California legalization of adult use cannabis was supposed to be a good thing.
After all, the medical use market would be dwarfed by the recreational users, and licensed, legal cannabis industry businesses would see sales skyrocket and profits surge… um yeah. That was the billing on the voter initiative and a big reason that most existing licensed owners were in favor of the proposition and looking forward to California legalization.
But now, a year later, what’s really going on in the industry? Have folks been sold a bill of goods, or is it actually a money making venture for the majority of licensees? Great question, and one that we’re addressing in this week’s podcast episode.
What’s the story as we know it?
California continues to struggle with licensing issues, black market sales, less than stellar tax collections on the state level, and more importantly – falling profits for cannabis businesses. Many licensees are in serious trouble, the licensing process is a joke in some parts of the state, and the issues with delivery are also becoming a serious question for everyone involved, as the lawsuits are flying.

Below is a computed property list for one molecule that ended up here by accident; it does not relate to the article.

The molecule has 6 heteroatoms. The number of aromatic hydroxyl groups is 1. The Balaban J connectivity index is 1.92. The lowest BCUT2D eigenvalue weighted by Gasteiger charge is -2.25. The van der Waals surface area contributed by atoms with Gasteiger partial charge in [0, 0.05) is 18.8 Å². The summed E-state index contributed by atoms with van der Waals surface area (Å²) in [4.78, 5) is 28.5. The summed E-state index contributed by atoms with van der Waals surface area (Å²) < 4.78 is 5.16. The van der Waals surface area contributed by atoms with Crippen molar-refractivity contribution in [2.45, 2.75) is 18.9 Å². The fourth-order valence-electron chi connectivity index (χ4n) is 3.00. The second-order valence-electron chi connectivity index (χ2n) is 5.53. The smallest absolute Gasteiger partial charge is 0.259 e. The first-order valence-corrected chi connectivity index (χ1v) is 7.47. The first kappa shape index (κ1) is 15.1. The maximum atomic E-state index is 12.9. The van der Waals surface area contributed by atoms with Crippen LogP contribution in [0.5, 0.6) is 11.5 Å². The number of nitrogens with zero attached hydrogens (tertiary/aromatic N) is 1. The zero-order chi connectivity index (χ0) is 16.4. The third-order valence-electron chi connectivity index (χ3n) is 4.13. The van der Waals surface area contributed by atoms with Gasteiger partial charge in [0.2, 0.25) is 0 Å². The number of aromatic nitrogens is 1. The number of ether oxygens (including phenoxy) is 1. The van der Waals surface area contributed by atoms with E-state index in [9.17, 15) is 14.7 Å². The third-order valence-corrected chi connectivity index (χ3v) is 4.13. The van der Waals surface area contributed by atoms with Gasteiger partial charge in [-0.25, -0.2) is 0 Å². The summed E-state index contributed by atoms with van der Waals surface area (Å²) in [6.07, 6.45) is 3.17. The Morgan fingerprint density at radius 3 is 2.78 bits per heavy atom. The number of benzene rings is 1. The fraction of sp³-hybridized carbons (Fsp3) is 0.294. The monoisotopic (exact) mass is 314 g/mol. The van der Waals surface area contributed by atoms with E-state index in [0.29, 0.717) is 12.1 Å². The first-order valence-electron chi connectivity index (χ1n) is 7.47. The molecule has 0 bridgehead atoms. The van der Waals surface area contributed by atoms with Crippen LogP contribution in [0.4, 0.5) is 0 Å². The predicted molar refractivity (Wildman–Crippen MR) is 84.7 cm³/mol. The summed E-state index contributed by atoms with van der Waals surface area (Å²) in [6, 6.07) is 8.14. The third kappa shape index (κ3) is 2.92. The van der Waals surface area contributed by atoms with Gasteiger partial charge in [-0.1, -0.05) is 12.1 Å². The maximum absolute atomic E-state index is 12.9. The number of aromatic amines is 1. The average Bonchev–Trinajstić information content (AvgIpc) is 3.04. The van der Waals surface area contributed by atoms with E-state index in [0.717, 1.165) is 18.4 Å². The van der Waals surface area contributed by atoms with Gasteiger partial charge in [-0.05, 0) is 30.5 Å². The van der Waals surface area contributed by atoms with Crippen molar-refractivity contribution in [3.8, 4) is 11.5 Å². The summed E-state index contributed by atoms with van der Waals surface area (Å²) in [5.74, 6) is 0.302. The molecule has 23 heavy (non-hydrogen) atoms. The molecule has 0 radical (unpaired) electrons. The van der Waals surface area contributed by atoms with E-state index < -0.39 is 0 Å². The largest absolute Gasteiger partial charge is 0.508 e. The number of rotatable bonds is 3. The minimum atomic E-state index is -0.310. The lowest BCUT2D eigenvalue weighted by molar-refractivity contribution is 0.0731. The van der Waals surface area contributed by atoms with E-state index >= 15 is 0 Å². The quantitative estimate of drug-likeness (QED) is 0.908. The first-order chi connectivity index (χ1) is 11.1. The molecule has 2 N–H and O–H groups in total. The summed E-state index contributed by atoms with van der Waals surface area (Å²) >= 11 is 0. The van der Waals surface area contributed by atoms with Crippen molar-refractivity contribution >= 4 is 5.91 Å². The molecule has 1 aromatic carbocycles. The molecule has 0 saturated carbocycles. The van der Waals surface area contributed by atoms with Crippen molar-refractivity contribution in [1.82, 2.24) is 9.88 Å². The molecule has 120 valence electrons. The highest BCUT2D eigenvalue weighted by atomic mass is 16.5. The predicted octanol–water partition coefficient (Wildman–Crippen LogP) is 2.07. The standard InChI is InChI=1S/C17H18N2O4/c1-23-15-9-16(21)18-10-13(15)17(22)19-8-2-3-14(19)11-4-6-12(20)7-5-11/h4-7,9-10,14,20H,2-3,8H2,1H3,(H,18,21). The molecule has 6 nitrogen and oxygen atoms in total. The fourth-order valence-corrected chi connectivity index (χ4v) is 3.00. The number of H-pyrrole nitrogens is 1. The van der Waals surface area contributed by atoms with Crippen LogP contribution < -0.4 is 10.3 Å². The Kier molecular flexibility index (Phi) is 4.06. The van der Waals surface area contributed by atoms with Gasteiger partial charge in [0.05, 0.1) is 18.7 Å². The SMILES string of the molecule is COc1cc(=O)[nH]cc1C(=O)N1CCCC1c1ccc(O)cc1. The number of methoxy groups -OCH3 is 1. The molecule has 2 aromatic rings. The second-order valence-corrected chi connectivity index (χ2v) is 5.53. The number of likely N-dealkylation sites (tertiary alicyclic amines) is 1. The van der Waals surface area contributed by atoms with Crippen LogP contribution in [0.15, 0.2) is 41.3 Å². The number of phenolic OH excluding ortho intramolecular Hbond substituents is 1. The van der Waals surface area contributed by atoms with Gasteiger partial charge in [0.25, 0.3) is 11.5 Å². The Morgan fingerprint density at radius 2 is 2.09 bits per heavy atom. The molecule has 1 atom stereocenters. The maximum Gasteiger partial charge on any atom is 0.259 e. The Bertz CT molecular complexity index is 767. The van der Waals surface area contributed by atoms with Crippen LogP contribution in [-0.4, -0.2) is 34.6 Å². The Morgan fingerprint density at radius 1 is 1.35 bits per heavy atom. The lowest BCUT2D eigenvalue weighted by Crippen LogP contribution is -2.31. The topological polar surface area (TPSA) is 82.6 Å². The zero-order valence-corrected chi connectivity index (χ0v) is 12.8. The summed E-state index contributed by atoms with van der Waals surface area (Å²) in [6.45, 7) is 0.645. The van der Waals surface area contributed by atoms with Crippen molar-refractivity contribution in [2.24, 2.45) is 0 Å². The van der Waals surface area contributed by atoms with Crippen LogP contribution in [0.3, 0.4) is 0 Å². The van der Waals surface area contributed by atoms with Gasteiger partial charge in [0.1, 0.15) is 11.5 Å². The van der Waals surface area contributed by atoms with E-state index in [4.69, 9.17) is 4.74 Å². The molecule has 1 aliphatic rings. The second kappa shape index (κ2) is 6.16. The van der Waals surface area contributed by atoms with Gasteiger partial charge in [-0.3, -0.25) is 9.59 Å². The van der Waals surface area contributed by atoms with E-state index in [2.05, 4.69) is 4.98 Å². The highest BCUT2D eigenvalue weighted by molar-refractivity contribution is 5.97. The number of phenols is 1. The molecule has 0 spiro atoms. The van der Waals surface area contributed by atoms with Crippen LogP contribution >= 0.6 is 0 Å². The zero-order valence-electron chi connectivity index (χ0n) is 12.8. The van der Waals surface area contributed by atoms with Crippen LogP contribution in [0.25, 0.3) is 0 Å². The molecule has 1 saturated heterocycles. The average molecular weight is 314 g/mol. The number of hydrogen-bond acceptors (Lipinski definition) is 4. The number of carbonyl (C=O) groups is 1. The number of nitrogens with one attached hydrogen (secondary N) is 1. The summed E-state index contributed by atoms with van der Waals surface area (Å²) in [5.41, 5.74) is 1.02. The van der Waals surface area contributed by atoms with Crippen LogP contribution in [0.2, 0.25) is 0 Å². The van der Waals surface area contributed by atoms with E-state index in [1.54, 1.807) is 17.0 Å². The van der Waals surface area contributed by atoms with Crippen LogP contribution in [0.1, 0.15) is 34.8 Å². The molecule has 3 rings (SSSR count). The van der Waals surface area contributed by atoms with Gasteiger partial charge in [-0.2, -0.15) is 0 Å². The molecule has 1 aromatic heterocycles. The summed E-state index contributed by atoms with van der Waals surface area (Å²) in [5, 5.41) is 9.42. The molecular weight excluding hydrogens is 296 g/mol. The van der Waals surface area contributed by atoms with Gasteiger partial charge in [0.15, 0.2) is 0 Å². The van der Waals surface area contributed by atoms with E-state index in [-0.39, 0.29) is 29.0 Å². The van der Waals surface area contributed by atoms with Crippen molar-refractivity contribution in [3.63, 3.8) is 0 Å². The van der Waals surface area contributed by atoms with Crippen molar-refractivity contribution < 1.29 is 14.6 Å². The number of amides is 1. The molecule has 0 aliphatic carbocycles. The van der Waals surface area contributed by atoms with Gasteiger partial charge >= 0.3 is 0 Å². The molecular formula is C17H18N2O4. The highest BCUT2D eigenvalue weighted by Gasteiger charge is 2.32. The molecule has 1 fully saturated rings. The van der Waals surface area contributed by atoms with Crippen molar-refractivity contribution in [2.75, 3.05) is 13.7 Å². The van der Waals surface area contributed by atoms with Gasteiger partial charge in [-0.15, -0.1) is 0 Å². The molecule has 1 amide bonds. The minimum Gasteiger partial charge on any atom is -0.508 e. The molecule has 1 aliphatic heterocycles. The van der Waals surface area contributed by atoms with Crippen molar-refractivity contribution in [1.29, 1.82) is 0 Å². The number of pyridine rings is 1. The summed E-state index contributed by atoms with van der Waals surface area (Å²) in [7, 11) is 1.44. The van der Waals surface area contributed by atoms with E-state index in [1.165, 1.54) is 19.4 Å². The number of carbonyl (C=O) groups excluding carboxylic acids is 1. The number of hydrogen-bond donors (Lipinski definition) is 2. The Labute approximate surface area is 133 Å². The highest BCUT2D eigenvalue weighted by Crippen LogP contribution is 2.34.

California has 58 counties, and of those, only 31 counties actually license for cultivation, for instance. According to data from a couple of months ago, 90% of all cultivation licensing is occurring in just ten of those counties. Further, more than 50% of the total number of cultivation licenses issued are in three counties – Santa Barbara, Humboldt, and Mendocino.
And this is only the cultivation licensing numbers we’re even talking about. The entire system for obtaining licenses is quite out of whack. The requirements for getting local approval prior to being able to apply for an annual license from the state make it very difficult for many operators to figure out how to comply. California legalization is a patchwork of crazy logic and doesn’t seem to be getting solved any time quick.
Compliant business owners can’t seem to get a leg up these days.
Testing, delivery, taxes, licensing, all these things are contributing to a system that’s encouraging more black and grey market product to make an appearance in the overall market, and it’s discouraging for business owners who have spent a ton of money and a lot of time getting their ducks in a row. California legalization is going to have to become more user friendly or we’ll see the legitimate market taking a back seat to those who don’t care about paying taxes or licensing fees.